Wanting: Birkenstocks. Still. I blame this on the ridiculously hot and prolonged summer Denver is having (I refuse to call this 80+ shit fall. Where’s the snow? Where’s the rain?) and my swollen feet.
Wondering: About that delicate, impossible work life balance. It’s strange to talk to people about leave time. People who don’t have babies think 10-12 weeks is an incredibly generous amount of time off. Those who have had one recently know how messy and emotional things still are after only two months postpartum. I do have to return to work, I don’t have a choice, and I do want to, but if I had 4-5 months off (rather than 2.5), I’d be both a better employee and parent.
Thinking: About this post from Andi, so good! Because I am too old for this.
Hiking: Ha. Hahaha. I do walk. A little. But I am, VERY TENTATIVELY, planning a vacation next year. The question is… Acadia National Park or Olympic National Park?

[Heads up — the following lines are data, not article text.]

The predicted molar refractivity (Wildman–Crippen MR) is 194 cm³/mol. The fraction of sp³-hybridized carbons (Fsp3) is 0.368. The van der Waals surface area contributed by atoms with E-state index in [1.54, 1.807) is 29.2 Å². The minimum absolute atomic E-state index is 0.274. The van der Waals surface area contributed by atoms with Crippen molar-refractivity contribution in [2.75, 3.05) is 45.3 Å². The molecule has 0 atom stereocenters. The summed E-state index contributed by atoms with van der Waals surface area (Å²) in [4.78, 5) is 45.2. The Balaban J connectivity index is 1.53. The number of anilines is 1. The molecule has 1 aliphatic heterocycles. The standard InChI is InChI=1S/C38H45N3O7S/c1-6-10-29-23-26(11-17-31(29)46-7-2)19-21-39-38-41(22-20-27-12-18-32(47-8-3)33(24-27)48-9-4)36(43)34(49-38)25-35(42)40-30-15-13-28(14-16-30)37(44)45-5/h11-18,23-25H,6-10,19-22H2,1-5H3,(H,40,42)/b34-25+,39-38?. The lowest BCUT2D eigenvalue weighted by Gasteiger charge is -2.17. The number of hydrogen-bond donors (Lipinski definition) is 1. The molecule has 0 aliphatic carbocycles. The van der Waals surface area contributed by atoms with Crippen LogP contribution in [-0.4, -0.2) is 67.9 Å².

Photo found here, from what looks like a defunct Instagram account (sad!).


Six Degrees of Separation // Extremely Loud and Incredibly Close

extremely-loudThe idea behind this exercise is to connect books in any way that’s meaningful to use, from the profound to the inane. Although Kevin Bacon is typically behind the six degrees came, books are just a bit more fun.

This month’s choice: Extremely Loud and Incredibly Close by Jonathan Safran Foer.

Surprisingly enough, I have not read this book. In general, I struggle to read fiction of recent tragic events, so I haven’t touched this one (or the movie) yet. So my first connection is of a rather superficial nature – title.

Both Extremely Loud and Incredibly Close and Strands of Bronze and Gold by Jane Nickerson both have long, flowing titles. The latter is a modern take on the French folktale Bluebeard and although it is not fantastic, it is solid (and set in Mississippi).

Another solid retelling is Margaret Atwood’s recent novel Hag-Seed, based on Shakespeare’s The Tempest. Sometimes the modern take is based on already excellent material (like Hag-Seed), and sometimes the adaptation improves on the source material, which is absolutely the case with Kass Morgan’s The 100, a teenage love triangle masquerading as sci-fi (which was turned into a surprisingly enjoyable television show).